Solo Roger Waters Shines On

Former Pink Floyd leader brings his In the Flesh tour to a satisfying close.

PROVIDENCE, R.I. — His star may have faded with time, but Roger Waters threw off some sparks as he brought his In the Flesh tour to a close Sunday after two consecutive summer swings across North America.

Giving his former band, Pink Floyd, a run for its money in re-creating their '70s classics, Waters delivered an art-rock concert both grandiose and humanistic.

"The lunatics are in MY hall," he sang during "Brain Damage," gesturing to 10,000 fans at the Providence Civic Center to complete his first tour cycle since 1987. And as the song slid into "Eclipse" the way it did at the end of Pink Floyd's 1973 landmark Dark Side of the Moon, Waters underscored that sense of inclusive warmth by bowing to fans and thanking them for helping him rediscover the magic in his music.

The upbeat feeling ran counter to Waters' many dark songs of societal alienation. Along with a late smattering of solo material — he's working on a new studio disc as well as a live CD/DVD — the near-three-hour show took advantage of a seamless, expanded band to deliver many Floyd hits.

Props and projections were a hefty cut below legendary Pink Floyd extravaganzas, especially the backdrop's lava-lamp effects and scrolling prism/heart pulse from the Dark Side album jacket. But the money — and care — went into the music.

Waters' 10-piece band (including three female singers — up one from the tour's launch last summer) recast vintage Floyd textures, while sound bites of barking dogs and ticking clocks bounced around satellite speakers.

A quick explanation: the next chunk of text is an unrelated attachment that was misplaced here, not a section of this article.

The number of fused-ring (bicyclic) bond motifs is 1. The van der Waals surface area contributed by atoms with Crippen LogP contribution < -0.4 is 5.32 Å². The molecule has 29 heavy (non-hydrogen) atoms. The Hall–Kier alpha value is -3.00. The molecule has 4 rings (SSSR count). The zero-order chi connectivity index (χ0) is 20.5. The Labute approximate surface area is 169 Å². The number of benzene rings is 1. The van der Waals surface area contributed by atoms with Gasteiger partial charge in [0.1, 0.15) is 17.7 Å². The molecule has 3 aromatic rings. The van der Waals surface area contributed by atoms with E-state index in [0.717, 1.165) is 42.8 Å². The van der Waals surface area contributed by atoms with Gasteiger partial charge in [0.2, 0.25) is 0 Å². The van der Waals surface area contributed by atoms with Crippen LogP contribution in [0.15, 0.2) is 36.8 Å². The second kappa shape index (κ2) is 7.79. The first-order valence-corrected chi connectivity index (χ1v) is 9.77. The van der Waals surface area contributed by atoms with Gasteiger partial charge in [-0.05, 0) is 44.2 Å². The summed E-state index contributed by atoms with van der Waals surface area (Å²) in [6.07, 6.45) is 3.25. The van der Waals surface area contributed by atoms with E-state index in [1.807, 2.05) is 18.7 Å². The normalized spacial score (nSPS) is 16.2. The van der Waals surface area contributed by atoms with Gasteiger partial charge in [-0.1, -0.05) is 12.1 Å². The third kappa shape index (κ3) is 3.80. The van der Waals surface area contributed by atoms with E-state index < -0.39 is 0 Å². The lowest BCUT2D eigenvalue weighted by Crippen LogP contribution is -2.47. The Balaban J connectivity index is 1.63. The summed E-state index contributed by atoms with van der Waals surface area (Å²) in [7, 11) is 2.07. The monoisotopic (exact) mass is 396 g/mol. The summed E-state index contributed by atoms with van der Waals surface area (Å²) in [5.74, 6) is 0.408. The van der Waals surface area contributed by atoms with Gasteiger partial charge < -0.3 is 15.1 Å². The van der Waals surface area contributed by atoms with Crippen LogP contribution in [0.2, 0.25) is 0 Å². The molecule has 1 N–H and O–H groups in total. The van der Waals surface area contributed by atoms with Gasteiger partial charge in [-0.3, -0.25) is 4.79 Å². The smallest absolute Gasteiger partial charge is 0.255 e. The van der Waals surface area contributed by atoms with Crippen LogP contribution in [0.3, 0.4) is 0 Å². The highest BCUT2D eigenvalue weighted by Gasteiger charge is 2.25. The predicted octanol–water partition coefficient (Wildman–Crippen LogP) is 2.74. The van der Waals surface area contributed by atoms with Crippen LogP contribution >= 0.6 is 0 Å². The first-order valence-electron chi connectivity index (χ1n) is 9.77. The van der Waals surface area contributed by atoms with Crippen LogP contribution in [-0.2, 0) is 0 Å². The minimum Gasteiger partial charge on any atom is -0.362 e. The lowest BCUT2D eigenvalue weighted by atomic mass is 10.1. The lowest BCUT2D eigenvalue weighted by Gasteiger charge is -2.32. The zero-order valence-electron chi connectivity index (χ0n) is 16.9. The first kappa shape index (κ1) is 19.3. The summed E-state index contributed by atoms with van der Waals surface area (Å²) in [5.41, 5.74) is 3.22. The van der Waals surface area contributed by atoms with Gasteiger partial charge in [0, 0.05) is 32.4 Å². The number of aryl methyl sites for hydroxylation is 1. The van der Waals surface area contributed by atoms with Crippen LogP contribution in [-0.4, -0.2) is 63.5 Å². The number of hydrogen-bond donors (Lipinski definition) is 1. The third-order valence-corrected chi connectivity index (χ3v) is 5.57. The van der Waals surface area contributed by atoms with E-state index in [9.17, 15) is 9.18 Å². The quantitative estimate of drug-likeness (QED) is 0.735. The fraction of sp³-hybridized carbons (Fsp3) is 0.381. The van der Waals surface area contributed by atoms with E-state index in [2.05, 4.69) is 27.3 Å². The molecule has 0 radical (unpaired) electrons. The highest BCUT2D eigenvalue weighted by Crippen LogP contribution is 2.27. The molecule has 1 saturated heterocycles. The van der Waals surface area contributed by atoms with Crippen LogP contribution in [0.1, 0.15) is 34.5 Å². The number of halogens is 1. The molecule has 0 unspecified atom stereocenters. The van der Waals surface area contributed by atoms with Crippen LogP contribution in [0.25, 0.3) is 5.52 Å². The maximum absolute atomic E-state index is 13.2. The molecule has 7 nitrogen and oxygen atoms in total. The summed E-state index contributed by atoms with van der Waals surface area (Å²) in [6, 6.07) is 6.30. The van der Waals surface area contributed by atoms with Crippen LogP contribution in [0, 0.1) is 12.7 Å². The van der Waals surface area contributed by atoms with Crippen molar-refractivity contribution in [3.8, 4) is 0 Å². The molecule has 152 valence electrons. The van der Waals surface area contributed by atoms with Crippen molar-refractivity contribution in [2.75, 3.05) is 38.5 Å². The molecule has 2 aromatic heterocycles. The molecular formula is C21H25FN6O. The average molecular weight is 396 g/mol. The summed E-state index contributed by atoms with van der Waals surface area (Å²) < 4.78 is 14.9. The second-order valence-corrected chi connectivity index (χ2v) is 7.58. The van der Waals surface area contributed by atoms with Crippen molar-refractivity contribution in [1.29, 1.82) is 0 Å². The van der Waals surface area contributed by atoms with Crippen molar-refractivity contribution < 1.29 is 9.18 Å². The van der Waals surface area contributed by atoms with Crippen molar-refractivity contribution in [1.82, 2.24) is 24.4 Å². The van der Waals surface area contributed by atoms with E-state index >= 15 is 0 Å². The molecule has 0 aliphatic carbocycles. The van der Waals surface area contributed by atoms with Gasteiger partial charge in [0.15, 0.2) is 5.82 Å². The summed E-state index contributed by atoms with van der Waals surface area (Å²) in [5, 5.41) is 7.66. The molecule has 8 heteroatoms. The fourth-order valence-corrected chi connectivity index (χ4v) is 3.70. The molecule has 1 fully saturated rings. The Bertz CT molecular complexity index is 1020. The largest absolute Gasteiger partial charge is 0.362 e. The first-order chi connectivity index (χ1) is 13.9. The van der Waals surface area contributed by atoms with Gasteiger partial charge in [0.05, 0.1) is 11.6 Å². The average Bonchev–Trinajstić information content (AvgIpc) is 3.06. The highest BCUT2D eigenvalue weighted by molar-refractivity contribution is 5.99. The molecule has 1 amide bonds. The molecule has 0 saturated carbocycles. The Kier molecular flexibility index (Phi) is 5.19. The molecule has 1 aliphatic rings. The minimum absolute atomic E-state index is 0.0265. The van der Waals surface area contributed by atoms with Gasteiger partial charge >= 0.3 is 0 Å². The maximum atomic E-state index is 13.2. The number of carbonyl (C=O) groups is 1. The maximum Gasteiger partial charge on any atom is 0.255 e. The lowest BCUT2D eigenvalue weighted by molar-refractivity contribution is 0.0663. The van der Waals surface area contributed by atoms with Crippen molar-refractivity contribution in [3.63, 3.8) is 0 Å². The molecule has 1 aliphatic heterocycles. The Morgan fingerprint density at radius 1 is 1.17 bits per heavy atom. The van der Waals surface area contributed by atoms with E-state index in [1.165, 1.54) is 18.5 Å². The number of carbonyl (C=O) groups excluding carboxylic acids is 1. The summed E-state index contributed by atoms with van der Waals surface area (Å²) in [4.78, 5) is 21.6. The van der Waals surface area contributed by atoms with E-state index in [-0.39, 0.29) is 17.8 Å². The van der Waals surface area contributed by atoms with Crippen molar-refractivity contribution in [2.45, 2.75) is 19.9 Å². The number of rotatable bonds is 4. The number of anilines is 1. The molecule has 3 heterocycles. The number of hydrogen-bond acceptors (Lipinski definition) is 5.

A Trip Down Memory Lane

"It pushed the nostalgia buttons for me in a pleasurable way," said John Bernhard, 40, of Cambridge, Mass., who also caught one of Waters' concerts in the summer of 1999. "They're more like a band now, inhabiting the songs."

Bernhard said he was happy to see the addition of late-'60s token "Set the Controls for the Heart of the Sun" (RealAudio excerpt), which began the second set as a haunting mantra. Meanwhile, old Floyd photos featuring co-founder Syd Barrett flashed behind the band.

Otherwise, the structure of the show was similar to last year's. Heavy on Floyd favorites, the first set opened with a run of songs from 1979's The Wall, with Waters pacing the stage to a robust sing-along of "Another Brick in the Wall, Part 2." Next came the menacing "Dogs" (from 1977's Animals, with the musicians retiring to a poker table during its soundscape interlude), and three favorites from 1975's Wish You Were Here, capped by a transcendent rendition of "Shine on You Crazy Diamond" (RealAudio excerpt).

Featuring a stratospheric guitar buildup by Snowy White (a British veteran who assisted David Gilmour on many classic Floyd tours), saucy lap-steel by keyboardist/guitarist Jon Carin, and a mirror/star rising from the back of the stage, "Diamond" was for many the night's glittering high point.

Showcasing The Dark Side

The second set spread the focus around while the band dropped a healthy dose of Dark Side. Texas guitar-slinger Doyle Bramhall II — dressed like a glitzy cowboy minus the hat — became a sturdy stand-in for Gilmour with his lead vocals as well as his axe on "Breathe in the Air" and "Money."

On "Money," Andy Fairweather-Low, who spent much of the night switching between bass and acoustic guitar, also emerged for an electric break of slashing, Townshend-like chords.

A set closing "Comfortably Numb" gave Bramhall and White the chance to lash head-to-head leads on a rear stage wall. One almost expected them to merge into Gilmour at the end.

Waters stacked his solo work into the middle of the second set, causing a drop-off in familiarity — though it sounded like the crowd was roaring along to "Perfect Sense" (RealAudio excerpt), thanks to the singer's spread-arm exhortations and a recorded chorus pumping through the speakers.

Along with the arena-rock theatrics, Waters served up food for thought. He scrolled the names from a war memorial during the cynical "Amused to Death." And he encored not with a Floyd song, but with "Each Small Candle," a new song adapted from a poem by a South American torture victim, seeking hope for our war-torn world.

By show's end, Waters' paranoiac visions had been all but replaced by this thoughtful new perspective.